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When the Illinois Labor History Society planned its Haymarket Workers Memorial Meeting in May 1970, it deliberately modeled its poster (left) on the original call to the Haymarket meeting (right). Some of the substantive changes are especially noteworthy, since they indicate the way the memory of Haymarket was being applied to the current situation.
Instead of seeking the attention of "Workingmen" alone, the 1970 poster appealed to all "People of Chicago." Rather than promising speakers who could "denounce the latest atrocious act of the police," it offered a program that would "explain the meaning of the Haymarket Events in light of the Social Struggles of Today." And, at the bottom (where the original unedited poster had advised, "Workingmen Arm Yourselves and Appear in Full Force!"), it states, "Honor the Memory of the 8-hour day Strikers." Below the announcement of the meeting is a short history of Haymarket that emphasizes its relation to the campaign for the eight-hour day and social justice rather than to the anarchist critique of the capitalist order.
There were, however, important continuities between this event and many other labor gatherings, including the list of speakers, the promise of entertainment, and a ceremony of remembrance. Recent interviews with two of the participants in this rally, Studs Terkel and Oscar William Neebe (grandson of defendant Oscar Neebe), are included in the "Personal Recollections" section of this Act.
One purpose of this occasion was the dedication of a plaque sponsored by the Illinois Labor History Society and the Illinois State Historical Society. The plaque was placed on the north side of the Catholic Charities building, situated at the southwest corner of Desplaines and Randolph Streets, with the approval of Monsignor Vincent Cook, who also participated in ceremonies honoring the police (see the "Guarding the Memory" entry in the "To Serve and Protect" section of this Act). Cook was director of Catholic Charities.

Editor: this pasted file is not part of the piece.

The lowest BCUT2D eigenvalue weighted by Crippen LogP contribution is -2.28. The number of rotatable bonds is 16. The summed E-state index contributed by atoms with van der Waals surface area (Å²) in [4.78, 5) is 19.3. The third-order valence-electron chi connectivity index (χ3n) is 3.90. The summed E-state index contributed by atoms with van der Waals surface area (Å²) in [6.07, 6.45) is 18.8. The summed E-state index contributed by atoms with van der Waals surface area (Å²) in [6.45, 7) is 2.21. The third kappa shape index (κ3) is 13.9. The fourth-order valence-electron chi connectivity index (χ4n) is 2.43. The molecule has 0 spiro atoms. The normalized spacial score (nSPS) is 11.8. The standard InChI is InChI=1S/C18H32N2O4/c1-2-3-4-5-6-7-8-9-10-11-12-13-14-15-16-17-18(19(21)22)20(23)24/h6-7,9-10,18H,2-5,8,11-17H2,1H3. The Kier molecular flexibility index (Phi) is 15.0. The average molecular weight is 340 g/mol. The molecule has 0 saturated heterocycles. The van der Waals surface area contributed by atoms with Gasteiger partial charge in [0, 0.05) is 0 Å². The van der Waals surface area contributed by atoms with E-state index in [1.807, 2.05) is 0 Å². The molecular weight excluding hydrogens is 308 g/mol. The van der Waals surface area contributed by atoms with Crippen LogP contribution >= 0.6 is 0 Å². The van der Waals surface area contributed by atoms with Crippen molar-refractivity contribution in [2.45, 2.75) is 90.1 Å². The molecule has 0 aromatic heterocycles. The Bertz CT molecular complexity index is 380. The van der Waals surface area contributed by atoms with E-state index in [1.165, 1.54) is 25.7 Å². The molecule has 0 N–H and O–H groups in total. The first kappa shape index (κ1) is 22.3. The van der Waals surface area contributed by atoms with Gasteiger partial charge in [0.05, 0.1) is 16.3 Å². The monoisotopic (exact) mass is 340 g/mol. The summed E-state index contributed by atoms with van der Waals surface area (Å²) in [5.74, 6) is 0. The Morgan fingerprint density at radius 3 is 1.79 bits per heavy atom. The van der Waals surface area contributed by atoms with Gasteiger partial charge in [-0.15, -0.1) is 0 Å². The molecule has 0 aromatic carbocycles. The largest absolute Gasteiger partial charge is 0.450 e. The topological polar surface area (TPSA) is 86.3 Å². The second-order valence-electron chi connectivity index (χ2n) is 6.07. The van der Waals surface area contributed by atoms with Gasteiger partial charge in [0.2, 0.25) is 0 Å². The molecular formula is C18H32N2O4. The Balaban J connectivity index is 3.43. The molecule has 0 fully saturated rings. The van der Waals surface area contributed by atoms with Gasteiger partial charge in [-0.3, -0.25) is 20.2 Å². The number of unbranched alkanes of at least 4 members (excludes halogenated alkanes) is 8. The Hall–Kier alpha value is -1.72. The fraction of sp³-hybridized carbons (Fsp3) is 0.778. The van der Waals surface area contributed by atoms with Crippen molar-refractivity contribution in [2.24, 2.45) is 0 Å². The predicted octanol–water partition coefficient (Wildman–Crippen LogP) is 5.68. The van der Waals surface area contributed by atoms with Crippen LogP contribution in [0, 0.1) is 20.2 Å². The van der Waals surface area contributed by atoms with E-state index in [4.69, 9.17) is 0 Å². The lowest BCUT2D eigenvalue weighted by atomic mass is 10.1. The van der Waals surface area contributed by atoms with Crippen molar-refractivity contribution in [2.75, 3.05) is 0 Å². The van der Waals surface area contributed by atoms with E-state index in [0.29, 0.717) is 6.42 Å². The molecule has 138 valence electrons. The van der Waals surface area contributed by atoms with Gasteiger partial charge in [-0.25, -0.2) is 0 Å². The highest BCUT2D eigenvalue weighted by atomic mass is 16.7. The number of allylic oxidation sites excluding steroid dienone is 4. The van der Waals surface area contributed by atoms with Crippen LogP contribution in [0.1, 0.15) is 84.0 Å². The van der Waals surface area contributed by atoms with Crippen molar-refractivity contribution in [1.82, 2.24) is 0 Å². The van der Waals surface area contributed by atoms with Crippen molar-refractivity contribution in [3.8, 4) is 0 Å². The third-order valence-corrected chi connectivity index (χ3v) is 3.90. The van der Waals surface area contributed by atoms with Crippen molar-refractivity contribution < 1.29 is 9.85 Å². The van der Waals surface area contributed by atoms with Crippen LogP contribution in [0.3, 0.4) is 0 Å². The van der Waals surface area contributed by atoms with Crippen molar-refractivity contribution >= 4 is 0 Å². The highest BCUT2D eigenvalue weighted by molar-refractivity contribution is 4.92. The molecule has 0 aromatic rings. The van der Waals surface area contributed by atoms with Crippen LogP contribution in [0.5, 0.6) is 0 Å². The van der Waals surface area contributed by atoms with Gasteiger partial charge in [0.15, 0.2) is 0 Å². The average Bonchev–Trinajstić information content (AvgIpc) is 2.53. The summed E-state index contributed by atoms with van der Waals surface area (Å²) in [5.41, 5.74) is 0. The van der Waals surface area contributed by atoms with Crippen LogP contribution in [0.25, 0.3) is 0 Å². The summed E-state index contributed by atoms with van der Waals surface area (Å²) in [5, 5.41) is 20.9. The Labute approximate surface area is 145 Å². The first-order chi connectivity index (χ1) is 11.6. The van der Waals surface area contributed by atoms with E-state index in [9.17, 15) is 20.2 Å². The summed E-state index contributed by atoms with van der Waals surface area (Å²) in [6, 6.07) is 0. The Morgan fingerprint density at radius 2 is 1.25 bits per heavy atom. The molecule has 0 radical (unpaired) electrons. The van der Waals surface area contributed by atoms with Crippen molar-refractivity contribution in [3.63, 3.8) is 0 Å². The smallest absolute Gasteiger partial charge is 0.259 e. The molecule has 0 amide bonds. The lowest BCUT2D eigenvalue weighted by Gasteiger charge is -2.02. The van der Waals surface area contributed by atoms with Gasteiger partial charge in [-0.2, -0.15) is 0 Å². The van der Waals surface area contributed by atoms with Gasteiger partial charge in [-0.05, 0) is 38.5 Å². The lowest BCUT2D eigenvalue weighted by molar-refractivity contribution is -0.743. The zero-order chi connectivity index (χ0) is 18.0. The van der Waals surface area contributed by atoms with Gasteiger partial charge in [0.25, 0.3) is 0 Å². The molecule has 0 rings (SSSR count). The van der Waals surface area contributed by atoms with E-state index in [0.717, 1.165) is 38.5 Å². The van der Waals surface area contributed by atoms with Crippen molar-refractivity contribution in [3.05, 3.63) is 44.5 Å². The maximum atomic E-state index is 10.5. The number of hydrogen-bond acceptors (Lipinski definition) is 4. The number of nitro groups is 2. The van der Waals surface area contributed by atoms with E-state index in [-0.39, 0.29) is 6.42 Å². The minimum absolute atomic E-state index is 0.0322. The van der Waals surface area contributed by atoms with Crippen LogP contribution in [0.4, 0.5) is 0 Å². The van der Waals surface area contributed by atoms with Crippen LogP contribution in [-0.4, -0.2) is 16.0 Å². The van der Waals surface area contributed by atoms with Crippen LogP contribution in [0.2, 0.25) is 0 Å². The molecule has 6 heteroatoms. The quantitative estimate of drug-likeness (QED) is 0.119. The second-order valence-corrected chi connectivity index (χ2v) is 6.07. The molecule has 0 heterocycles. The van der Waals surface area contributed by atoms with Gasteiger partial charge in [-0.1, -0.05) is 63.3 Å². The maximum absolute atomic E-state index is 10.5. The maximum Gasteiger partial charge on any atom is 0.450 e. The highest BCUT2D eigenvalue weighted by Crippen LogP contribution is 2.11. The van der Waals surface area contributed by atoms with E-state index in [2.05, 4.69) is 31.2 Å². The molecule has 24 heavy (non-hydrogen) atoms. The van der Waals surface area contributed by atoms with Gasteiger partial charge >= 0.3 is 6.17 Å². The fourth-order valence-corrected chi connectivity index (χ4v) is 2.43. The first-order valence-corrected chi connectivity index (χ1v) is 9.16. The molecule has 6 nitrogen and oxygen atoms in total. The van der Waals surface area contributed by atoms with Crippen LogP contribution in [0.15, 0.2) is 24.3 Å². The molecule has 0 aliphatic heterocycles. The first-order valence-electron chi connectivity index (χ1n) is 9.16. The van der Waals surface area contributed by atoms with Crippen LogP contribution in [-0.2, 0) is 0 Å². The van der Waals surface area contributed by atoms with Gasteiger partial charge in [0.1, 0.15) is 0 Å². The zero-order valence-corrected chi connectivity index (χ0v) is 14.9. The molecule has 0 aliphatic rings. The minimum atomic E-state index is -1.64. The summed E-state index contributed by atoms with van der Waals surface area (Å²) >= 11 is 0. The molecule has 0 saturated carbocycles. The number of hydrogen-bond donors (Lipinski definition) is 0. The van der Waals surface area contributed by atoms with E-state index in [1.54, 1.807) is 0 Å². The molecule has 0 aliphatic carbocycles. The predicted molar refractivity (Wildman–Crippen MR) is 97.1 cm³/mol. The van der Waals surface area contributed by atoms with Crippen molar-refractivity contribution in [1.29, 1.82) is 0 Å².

The text of the plaque, which also emphasizes the importance of Haymarket in the history of the eight-hour movement, read:
"On May 4, 1886 hundreds of workers gathered here to protest police action of the previous day against strikers engaged in a nationwide campaign for an eight-hour workday. Radicals addressed the crowd. When police attempted to disperse the rally, someone threw a bomb. The bomb and ensuing pistol shots killed seven policemen and four other persons. Although no evidence linked any radicals to the bomb, eight of them were convicted and four hanged. Three were later pardoned. The strike collapsed after the tragedy."
Shortly after the unveiling of the plaque, it was stolen, perhaps in response to the destruction of the policeman's statue the previous October. The replacement statue was dedicated the day after the plaque ceremonies, but it would be blown up five months later. Like the original bombing in the Haymarket, the precise motives behind all these acts continue to be a matter of speculation, since the identities of the people who committed them have never been definitively revealed.
All that remains of the inscription on the wall of the Catholic Charities building are the holes in which the bolts that supported the plaque were inserted, a reminder of the challenges in finding a consensus on what is the proper way to remember and commemorate Haymarket.